2008 Editorial Salary Survey
Salaries appear to be dropping even as editors take on more work.
Magazine editors at all levels have had work piling on for years—“more work than one person can reasonably handle,” according to one respondent to FOLIO:’s 2008 Editorial Salary Survey. According to this year’s results, 72 percent of the editorial directors, editors-in-chief, executive editors, managing editors and senior editors surveyed say they have taken on work beyond their job descriptions, while exactly half say they have been compensated poorly for it. Not surprisingly, 83 percent say the extra work is coming from online, which excites some editors and terrifies others. For many, company consolidation is also a culprit, as employees are asked to do more with less.
Overall, 64 percent of editors surveyed expect a compensation increase, down from 75 percent last year, while 5 percent expect a decrease, up from 3 percent last year. Some blame the economy: “It affects ad sales, which affects the company’s bottom line, which affects my salary. At least that’s the company line.” Others blame trends within their markets or diminishing interest in print, combined with ineffective marketing of online media.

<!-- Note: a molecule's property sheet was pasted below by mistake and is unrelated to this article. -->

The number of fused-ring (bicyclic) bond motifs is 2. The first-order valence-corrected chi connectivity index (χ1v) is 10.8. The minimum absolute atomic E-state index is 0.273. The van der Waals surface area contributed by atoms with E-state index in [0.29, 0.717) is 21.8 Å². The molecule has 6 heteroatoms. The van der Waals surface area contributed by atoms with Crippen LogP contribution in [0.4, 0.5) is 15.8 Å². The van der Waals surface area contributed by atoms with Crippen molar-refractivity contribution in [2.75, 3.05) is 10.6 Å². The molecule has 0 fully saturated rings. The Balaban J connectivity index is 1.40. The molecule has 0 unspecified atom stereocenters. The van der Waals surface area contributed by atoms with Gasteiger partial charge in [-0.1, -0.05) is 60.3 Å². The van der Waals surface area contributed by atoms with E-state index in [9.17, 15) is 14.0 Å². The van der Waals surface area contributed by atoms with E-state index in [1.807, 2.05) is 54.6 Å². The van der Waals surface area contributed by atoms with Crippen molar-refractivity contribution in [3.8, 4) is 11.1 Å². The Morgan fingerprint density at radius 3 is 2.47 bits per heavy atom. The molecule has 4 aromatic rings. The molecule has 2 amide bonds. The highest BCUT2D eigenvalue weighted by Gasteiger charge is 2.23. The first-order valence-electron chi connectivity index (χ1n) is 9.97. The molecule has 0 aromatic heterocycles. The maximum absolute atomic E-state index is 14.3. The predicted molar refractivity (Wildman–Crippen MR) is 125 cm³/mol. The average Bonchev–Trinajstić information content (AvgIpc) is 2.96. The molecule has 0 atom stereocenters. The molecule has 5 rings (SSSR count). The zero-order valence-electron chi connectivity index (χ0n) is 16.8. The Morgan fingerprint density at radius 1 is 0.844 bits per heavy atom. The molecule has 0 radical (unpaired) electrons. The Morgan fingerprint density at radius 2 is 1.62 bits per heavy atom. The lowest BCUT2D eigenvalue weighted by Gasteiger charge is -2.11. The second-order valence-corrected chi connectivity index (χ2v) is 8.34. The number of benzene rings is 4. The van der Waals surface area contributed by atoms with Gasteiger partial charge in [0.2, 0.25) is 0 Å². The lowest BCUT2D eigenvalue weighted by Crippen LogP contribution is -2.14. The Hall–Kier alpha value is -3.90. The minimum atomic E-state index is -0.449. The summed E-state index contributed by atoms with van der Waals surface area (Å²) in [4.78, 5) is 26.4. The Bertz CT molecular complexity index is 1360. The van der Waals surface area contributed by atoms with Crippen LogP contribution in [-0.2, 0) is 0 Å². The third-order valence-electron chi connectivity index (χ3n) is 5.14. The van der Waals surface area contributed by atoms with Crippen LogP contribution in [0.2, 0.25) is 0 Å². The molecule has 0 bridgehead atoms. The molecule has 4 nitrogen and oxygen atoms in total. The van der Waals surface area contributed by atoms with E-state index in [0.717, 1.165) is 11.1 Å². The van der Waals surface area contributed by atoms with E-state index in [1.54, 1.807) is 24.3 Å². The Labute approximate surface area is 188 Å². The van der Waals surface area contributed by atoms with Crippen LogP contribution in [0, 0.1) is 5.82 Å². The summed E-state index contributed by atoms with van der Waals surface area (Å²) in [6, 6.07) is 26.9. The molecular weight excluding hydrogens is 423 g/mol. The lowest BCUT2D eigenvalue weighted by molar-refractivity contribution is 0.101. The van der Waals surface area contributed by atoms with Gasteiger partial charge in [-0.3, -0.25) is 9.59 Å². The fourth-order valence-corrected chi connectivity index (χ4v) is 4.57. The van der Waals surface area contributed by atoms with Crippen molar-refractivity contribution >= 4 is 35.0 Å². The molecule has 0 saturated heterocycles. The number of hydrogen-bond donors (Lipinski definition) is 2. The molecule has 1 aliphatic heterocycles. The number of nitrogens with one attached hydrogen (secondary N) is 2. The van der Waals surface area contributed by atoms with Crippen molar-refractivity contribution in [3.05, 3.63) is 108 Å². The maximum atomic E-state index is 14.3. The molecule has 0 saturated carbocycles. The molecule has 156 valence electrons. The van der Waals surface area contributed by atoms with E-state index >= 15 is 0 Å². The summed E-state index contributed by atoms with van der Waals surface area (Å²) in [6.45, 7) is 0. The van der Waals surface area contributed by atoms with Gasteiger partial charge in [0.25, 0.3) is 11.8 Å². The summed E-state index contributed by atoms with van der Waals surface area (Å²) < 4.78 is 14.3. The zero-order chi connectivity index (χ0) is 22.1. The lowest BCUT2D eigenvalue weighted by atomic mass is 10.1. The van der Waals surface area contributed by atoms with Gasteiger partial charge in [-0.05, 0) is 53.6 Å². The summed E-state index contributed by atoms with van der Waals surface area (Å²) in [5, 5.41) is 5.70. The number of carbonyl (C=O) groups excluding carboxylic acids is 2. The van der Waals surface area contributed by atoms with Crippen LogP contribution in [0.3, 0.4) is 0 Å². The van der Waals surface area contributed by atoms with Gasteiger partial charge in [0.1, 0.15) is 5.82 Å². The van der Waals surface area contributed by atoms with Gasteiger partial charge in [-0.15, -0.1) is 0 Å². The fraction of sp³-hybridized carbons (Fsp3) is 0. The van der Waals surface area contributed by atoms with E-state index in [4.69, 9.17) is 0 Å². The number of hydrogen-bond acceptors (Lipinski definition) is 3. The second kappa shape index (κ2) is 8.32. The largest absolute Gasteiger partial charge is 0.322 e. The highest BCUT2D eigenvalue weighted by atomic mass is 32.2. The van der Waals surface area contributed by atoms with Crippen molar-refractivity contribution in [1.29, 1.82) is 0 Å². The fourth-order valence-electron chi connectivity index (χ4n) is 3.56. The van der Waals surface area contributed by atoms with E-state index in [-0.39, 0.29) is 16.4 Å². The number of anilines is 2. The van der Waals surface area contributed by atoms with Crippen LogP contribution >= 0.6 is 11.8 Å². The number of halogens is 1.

Compensation aside, more editors than not seem satisfied with their jobs—66 percent say they are while only 10 percent are not (23 percent are split on the issue).
Here, we break these issues down by title and take a close look at mean salaries, expectations and trends for each position. To see how your salary compares, click here for our Editorial Salary Calculator.
The survey sample of 1,453 was selected by Red 7 Media and Readex Research and included all Folio: subscribers classified as Editorial Management at the time of sample selection. Data was collected via mail survey from April 10 to May 27, 2008. The survey was closed for tabulation with 657 usable responses—a 45 percent response rate. To ensure representation of the audience of interest, results have been filtered to include only those 598 respondents who indicated they work full time and that their job functions are best described as editorial director or editor-in-chief; editor or executive editor; managing editor or senior editor.
Conducted by FOLIO: and Readex Research